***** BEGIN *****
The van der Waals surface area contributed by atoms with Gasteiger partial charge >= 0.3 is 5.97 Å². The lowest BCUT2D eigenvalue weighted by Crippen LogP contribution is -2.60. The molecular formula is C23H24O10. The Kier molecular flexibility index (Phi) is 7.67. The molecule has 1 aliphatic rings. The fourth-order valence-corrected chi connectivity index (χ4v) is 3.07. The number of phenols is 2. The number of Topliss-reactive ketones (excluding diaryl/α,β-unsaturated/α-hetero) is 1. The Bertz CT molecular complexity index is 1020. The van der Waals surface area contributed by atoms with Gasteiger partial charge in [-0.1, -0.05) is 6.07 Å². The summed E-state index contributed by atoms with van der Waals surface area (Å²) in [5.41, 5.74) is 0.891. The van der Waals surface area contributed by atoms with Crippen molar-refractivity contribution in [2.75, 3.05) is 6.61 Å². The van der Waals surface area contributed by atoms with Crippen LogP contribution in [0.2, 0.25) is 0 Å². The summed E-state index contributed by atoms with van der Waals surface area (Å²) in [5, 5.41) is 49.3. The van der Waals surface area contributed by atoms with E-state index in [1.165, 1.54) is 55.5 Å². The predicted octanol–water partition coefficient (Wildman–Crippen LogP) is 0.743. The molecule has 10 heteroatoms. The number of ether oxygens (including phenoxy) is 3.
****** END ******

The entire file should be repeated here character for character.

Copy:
The van der Waals surface area contributed by atoms with Gasteiger partial charge >= 0.3 is 5.97 Å². The lowest BCUT2D eigenvalue weighted by Crippen LogP contribution is -2.60. The molecular formula is C23H24O10. The Kier molecular flexibility index (Phi) is 7.67. The molecule has 1 aliphatic rings. The fourth-order valence-corrected chi connectivity index (χ4v) is 3.07. The number of phenols is 2. The number of Topliss-reactive ketones (excluding diaryl/α,β-unsaturated/α-hetero) is 1. The Bertz CT molecular complexity index is 1020. The van der Waals surface area contributed by atoms with Gasteiger partial charge in [-0.1, -0.05) is 6.07 Å². The summed E-state index contributed by atoms with van der Waals surface area (Å²) in [5.41, 5.74) is 0.891. The van der Waals surface area contributed by atoms with Crippen molar-refractivity contribution in [2.75, 3.05) is 6.61 Å². The van der Waals surface area contributed by atoms with Crippen LogP contribution in [0.2, 0.25) is 0 Å². The summed E-state index contributed by atoms with van der Waals surface area (Å²) in [5, 5.41) is 49.3. The van der Waals surface area contributed by atoms with E-state index in [1.165, 1.54) is 55.5 Å². The predicted octanol–water partition coefficient (Wildman–Crippen LogP) is 0.743. The molecule has 10 heteroatoms. The number of ether oxygens (including phenoxy) is 3.